4. Do not overwork your pastry

Overworking the gluten in the flour causes your pastry to lose its crumbly texture and become tough and heavy. To avoid this, get in touch with your feminine side (you too, ladies!): be light and airy when making pastry, only the minimal amount of rubbing cold butter into flour is required. I know it’s relaxing and feels like playing with sand, but stop it!

Once your pastry has chilled in the fridge, use a one-directional rolling technique to roll it out.


If your pastry has been in the fridge for much longer than 30 minutes, say 2 hours, or even overnight, rest the pastry on the work surface for 5–10 minutes before rolling so that it can relax and soften.

Sprinkle flour on your work surface, and also on the rolling pin. For every three one-directional rolls, move the pastry a quarter turn and repeat until the pastry is roughly the thickness of a pound coin (about 2mm). Always flour your rolling pin rather than your pastry and keep checking to see if any pieces of pastry have stuck to your pin (if so, just rub them off with your hand and roll again).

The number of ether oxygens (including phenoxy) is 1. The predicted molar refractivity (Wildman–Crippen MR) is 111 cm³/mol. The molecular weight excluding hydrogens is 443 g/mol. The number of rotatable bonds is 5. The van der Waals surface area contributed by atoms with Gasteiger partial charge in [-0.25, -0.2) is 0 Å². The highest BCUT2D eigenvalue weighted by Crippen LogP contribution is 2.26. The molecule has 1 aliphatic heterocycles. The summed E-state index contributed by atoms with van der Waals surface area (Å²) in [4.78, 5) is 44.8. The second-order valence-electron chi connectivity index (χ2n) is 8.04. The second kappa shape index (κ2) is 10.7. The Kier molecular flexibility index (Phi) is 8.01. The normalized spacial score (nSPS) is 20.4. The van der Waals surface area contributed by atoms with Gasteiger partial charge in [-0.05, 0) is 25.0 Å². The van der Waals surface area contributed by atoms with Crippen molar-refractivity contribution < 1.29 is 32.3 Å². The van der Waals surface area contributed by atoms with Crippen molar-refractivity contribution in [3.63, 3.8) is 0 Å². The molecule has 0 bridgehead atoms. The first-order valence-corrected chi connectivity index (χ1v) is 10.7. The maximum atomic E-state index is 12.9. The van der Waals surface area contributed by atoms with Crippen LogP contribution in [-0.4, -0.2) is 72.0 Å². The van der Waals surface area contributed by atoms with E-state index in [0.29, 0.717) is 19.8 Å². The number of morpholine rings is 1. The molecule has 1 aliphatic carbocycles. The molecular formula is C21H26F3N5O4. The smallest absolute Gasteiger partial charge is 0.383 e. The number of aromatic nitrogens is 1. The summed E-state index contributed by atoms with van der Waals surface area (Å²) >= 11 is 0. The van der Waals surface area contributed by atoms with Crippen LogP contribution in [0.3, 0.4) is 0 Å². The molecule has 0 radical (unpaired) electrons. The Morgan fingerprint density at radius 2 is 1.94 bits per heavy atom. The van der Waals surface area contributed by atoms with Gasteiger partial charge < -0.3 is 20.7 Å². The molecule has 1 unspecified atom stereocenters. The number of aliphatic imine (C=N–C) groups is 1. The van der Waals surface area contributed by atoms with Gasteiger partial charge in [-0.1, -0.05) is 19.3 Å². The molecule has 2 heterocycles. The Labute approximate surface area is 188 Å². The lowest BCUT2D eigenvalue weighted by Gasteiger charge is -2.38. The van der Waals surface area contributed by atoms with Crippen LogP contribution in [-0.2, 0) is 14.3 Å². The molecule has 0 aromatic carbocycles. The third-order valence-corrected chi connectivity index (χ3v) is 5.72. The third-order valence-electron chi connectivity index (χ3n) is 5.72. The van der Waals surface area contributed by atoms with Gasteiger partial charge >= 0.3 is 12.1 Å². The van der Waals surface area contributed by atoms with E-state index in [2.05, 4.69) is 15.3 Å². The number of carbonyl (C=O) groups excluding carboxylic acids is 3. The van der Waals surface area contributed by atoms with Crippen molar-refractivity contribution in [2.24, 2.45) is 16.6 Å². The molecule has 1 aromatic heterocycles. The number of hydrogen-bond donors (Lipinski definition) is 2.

Finally, don’t stretch your pastry to fit the dish. Push the pastry down to avoid creating air pockets (you can patch up any holes in the pastry with offcuts). Leave an overhang of pastry to tidy up later once the pie is sealed.

5. Reduce the juice in your savoury pie filling

Why? Too much juice and you’re risking a soggy bottom, even if the filling is cold. The term ‘reduce’ just means to thicken the gravy of your pie filling. This mainly applies to casserole-type pies like my Classic Steak and Guinness pie here. To achieve this, take the lid off the pot and rapidly heat the mixture so that the liquid evaporates and the sauce thickens. Another trick is to put a tablespoon of flour or cornflour into a small dish, pour over some of the juice from the pot and stir it so that it resembles a thick paste. Pour this paste back into the pot and rapidly reheat – the sauce will soon thicken.


Especially useful for fruit pies: brush the white of an egg around the sides and bottom of the pastry shell and sprinkle lightly with flour before adding the filling. This will help the juices to stay put, resulting in a golden pie bottom.

6. Never put hot filling into cold pastry

Why? Because the base of your pie will absorb moisture from the hot filling and it won’t cook through, resulting in a soggy bottom. You’ll be so disappointed and let down that you might revert to just plonking puff pastry on top of your pies. But by baking your pie with your filling and pastry at the same temperature, you will have a golden, cooked bottom and you’ll never doubt your pie-making skills again.

Rembember, think COLD. Cool your mixture down before you put it in your pastry shell. (You could make it the night before and leave it in the fridge so that it has time to cool down completely.)